In a 2018 case, the appeals court described it as follows: “This is the case of the blinking testator. In October 2015, Michael Lynn Luce was in a serious accident that left him a quadriplegic. A week after he was admitted to the hospital, Michael was intubated, which rendered him unable to speak. Paralyzed from the chest down and unable to speak, Michael was able to communicate by blinking his eyes to indicate “yes” and “no.” Using this blinking system, Michael’s attorney was able to draft a will based on Michael’s blinked responses to a series of leading questions, and through this system, Michael directed a notary to sign the will for him.” The court thought the blinking system was sufficient to establish Testator’s directions, therefore, the will was validly executed. 02-17-00097-CV.

For a discussion on what order the parties must sign the will, click here.

Contesting a Will Because of Forgery

Contesting a Will Because of Forgery

It almost goes without saying but if a Texas will is forged, it will not be admitted to probate.

A person’s signature can vary fiom one document to the next due to age or physical infirmities, or evenbecause he was “rushed” during the signing process. A claim of forgery” can best be proven or defeated by other evidence of the person’s handwriting or signature at or about the same relevant time under the same or similar circumstances.

Update: in a 2018 case, Husband died and Wife probated his will. Daughter later intervened claiming that Husband’s signature on the will was a forgery and thus she would be a beneficiary under a prior will. Daughter introduced evidence of a handwriting expert who examined dozens of Husband’s documents and who concluded that the signature on the will was a forgery. The court denied daughter’s forgery claim. The appellate court held that the in writing expert did not show that he used admissible signatures to compare with the signature of the will. His opinions were also conclusory not based on fact. 08-16-00270-CV.

Your Privacy

We take your privacy very seriously. We are keenly aware of the trust you place in us and our responsibility to protect your privacy. We treat all information provided to us with care and discretion.

Robert Ray is Board Certified

Robert Ray is the Editor and owner of this site. Board Certified, Personal Injury Trial Law — Texas Board of Legal Specialization.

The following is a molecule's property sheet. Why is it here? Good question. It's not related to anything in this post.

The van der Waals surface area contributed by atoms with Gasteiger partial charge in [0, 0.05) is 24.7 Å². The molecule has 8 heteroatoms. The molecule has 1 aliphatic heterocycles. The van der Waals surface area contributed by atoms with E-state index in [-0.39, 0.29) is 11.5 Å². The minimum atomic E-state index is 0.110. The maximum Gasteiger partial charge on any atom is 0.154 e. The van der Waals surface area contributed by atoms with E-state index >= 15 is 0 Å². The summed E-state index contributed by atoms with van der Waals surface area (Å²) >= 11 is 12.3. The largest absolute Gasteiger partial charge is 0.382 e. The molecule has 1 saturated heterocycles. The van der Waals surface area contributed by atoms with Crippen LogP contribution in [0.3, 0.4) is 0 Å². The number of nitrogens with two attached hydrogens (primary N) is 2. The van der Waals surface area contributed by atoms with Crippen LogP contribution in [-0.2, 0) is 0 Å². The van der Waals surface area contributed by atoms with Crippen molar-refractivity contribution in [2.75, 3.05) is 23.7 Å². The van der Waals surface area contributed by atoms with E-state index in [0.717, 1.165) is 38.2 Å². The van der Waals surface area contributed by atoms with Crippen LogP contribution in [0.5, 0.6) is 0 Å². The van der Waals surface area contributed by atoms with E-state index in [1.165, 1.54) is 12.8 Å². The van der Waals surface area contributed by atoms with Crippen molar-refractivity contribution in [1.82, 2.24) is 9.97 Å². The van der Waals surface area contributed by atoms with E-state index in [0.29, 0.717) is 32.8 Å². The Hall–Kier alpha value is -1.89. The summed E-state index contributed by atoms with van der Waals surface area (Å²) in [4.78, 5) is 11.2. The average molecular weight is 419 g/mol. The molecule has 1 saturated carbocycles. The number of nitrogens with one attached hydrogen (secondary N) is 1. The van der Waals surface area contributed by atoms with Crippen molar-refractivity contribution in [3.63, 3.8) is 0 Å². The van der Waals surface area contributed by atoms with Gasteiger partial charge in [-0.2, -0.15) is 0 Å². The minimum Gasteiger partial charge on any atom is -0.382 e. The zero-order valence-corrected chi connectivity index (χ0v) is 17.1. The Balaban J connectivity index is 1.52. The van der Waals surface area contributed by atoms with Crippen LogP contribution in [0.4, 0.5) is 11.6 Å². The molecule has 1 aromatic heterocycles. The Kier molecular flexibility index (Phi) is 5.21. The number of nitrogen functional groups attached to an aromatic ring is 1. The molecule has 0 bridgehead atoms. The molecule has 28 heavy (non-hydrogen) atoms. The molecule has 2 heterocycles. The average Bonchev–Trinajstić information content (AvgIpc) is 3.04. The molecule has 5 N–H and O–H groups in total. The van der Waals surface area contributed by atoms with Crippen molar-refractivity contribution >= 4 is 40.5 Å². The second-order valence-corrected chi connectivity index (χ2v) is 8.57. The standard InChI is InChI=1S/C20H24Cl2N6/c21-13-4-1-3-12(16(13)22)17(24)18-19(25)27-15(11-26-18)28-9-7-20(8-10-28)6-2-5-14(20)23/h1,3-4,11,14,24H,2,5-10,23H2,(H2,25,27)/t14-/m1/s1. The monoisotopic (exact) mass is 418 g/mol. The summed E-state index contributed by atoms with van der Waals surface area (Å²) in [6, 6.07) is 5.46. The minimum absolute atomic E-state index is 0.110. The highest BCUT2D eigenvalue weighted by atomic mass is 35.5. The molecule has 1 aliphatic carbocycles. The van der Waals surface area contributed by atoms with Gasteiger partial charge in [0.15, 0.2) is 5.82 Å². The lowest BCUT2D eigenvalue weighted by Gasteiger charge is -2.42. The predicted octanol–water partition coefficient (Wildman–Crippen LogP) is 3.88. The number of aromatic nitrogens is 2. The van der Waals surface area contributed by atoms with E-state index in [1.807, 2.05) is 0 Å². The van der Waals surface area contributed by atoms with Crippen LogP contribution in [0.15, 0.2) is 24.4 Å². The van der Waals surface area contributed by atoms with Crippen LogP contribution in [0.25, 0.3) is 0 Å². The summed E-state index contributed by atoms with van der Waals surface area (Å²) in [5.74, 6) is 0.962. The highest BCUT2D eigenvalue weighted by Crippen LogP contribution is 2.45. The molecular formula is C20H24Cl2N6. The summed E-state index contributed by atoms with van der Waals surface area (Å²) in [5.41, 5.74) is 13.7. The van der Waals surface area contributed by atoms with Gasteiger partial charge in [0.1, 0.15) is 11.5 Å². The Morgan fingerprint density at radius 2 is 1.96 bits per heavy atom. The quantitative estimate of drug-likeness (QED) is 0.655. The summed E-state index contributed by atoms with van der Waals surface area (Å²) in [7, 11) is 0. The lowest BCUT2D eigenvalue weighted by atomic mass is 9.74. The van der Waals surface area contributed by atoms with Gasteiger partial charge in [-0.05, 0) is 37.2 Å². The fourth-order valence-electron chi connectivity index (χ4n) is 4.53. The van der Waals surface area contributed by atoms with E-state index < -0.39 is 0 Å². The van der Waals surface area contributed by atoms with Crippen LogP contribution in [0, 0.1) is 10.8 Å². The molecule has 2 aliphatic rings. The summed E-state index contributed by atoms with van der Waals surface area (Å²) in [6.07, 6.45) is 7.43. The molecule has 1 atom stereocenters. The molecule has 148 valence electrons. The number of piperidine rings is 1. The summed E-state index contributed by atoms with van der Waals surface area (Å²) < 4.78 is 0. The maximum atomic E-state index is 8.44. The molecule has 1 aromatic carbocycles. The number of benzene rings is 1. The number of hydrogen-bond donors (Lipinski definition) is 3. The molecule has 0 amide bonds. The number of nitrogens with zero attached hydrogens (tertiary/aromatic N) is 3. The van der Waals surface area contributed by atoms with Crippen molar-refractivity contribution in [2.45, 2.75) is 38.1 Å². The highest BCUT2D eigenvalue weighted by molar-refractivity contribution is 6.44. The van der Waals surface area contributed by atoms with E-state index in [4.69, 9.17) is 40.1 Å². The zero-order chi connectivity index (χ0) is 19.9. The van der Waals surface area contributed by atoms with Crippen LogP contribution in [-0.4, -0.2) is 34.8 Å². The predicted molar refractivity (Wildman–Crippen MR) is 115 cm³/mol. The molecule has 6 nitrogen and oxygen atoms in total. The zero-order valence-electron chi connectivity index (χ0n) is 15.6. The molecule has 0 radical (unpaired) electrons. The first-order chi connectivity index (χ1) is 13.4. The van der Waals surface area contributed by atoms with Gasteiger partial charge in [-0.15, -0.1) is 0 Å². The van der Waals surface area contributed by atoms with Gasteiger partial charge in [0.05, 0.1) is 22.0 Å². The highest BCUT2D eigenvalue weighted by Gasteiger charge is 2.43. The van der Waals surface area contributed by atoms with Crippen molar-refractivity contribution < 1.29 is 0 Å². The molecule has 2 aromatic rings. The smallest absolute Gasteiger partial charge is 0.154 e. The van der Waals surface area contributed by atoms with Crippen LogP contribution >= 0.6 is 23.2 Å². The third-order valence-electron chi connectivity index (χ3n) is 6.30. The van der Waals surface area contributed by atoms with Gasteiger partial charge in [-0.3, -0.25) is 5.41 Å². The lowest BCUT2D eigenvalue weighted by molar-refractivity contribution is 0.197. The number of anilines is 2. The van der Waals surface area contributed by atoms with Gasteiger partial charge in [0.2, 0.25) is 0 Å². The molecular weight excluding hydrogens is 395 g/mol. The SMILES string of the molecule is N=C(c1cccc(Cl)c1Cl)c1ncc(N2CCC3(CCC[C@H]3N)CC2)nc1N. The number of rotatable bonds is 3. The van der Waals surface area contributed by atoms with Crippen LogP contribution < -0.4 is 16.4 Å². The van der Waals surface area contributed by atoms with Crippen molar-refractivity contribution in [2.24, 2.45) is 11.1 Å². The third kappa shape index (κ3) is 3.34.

We handle cases throughout Texas. Our principal office is in Lantana, Texas (DFW area).

Robert Ray Texas Inheritance

Click here to email us or to go to the contact form if you want to contact us about a Texas inheritance dispute.

Revoking A Will In Texas

Revoking A Will In Texas

There are two ways to revoke a will in Texas: by subsequent testamentary instrument or by physical act. The Texas Estates Code, §253.002, specifies these two exclusive ways that a will can be revoked. Section 253.002 says:

“A written will, or a clause or devise in a written will, may not be revoked, except by a subsequent will, codicil, or declaration in writing that is executed with like formalities, or by the testator destroying or canceling the same, or causing it to be destroyed or canceled in the testator’s presence.”

Subsequent Testamentary Instrument: To revoke a will in Texas by subsequent testamentary instrument, the testator must have testamentary capacity. If he does not have testamentary capacity, the attempted revocation by a subsequent will is ineffective. If the subsequent will is not admitted to probate for some reason, i. e., the will was denied probate because it was the result of undue influence for example, it is void in toto, every provision of it, and it cannot serve to revoke a former will. 761 S.W.2d 448. But, see the doctrine of Dependent Relative Revocation. The testamentary instrument used to revoke a will, does not have to be a will itself. As long as it is in writing and executed with the same formalities of a will, a paper saying as little as “I revoke my will” is sufficient to revoke a prior will.

Since revocation by implication is not favored, if the testator has a will and then executes a subsequent will that does not specifically say he is revoking the first will, the two wills will be read together as much as possible and the second testamentary instrument will be treated as a codicil to the first will.

Revival of revoked wills: when a testator executes a will and then subsequently executes a second will revoking the first will and then later on decides that he wants the first will to be his will, merely destroying the second will will not revive the first will. In order to revive the first will, the testator must re-executed it with the formalities required by law.